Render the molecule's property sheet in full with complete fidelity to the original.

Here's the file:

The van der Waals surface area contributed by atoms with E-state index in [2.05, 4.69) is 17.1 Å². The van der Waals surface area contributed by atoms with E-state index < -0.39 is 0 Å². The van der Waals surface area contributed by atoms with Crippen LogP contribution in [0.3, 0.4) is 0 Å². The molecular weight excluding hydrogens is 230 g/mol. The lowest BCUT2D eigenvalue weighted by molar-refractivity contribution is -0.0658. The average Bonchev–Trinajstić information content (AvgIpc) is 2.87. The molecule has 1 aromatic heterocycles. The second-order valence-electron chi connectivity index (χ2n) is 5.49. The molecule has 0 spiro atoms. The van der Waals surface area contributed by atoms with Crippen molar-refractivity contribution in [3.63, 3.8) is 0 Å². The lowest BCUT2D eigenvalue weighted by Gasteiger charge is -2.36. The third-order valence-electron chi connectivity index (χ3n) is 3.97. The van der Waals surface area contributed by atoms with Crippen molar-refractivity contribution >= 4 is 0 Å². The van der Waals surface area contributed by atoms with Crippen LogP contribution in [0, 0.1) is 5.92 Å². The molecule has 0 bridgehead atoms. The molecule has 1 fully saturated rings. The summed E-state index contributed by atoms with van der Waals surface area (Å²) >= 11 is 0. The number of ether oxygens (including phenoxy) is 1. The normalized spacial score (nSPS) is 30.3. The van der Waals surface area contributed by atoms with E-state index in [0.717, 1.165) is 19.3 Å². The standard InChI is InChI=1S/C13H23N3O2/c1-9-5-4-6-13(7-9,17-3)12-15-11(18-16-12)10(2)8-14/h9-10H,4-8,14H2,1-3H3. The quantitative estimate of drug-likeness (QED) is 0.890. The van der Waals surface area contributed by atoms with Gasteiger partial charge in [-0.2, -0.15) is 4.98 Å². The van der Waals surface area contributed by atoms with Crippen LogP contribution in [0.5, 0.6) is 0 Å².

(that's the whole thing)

The van der Waals surface area contributed by atoms with E-state index in [2.05, 4.69) is 17.1 Å². The van der Waals surface area contributed by atoms with E-state index < -0.39 is 0 Å². The van der Waals surface area contributed by atoms with Crippen LogP contribution in [0.3, 0.4) is 0 Å². The molecular weight excluding hydrogens is 230 g/mol. The lowest BCUT2D eigenvalue weighted by molar-refractivity contribution is -0.0658. The average Bonchev–Trinajstić information content (AvgIpc) is 2.87. The molecule has 1 aromatic heterocycles. The second-order valence-electron chi connectivity index (χ2n) is 5.49. The molecule has 0 spiro atoms. The van der Waals surface area contributed by atoms with Crippen molar-refractivity contribution in [3.63, 3.8) is 0 Å². The lowest BCUT2D eigenvalue weighted by Gasteiger charge is -2.36. The third-order valence-electron chi connectivity index (χ3n) is 3.97. The van der Waals surface area contributed by atoms with Crippen molar-refractivity contribution >= 4 is 0 Å². The van der Waals surface area contributed by atoms with Crippen LogP contribution in [0, 0.1) is 5.92 Å². The molecule has 0 bridgehead atoms. The molecule has 1 fully saturated rings. The summed E-state index contributed by atoms with van der Waals surface area (Å²) >= 11 is 0. The number of ether oxygens (including phenoxy) is 1. The normalized spacial score (nSPS) is 30.3. The van der Waals surface area contributed by atoms with E-state index in [0.717, 1.165) is 19.3 Å². The standard InChI is InChI=1S/C13H23N3O2/c1-9-5-4-6-13(7-9,17-3)12-15-11(18-16-12)10(2)8-14/h9-10H,4-8,14H2,1-3H3. The quantitative estimate of drug-likeness (QED) is 0.890. The van der Waals surface area contributed by atoms with Gasteiger partial charge in [-0.2, -0.15) is 4.98 Å². The van der Waals surface area contributed by atoms with Crippen LogP contribution in [0.5, 0.6) is 0 Å².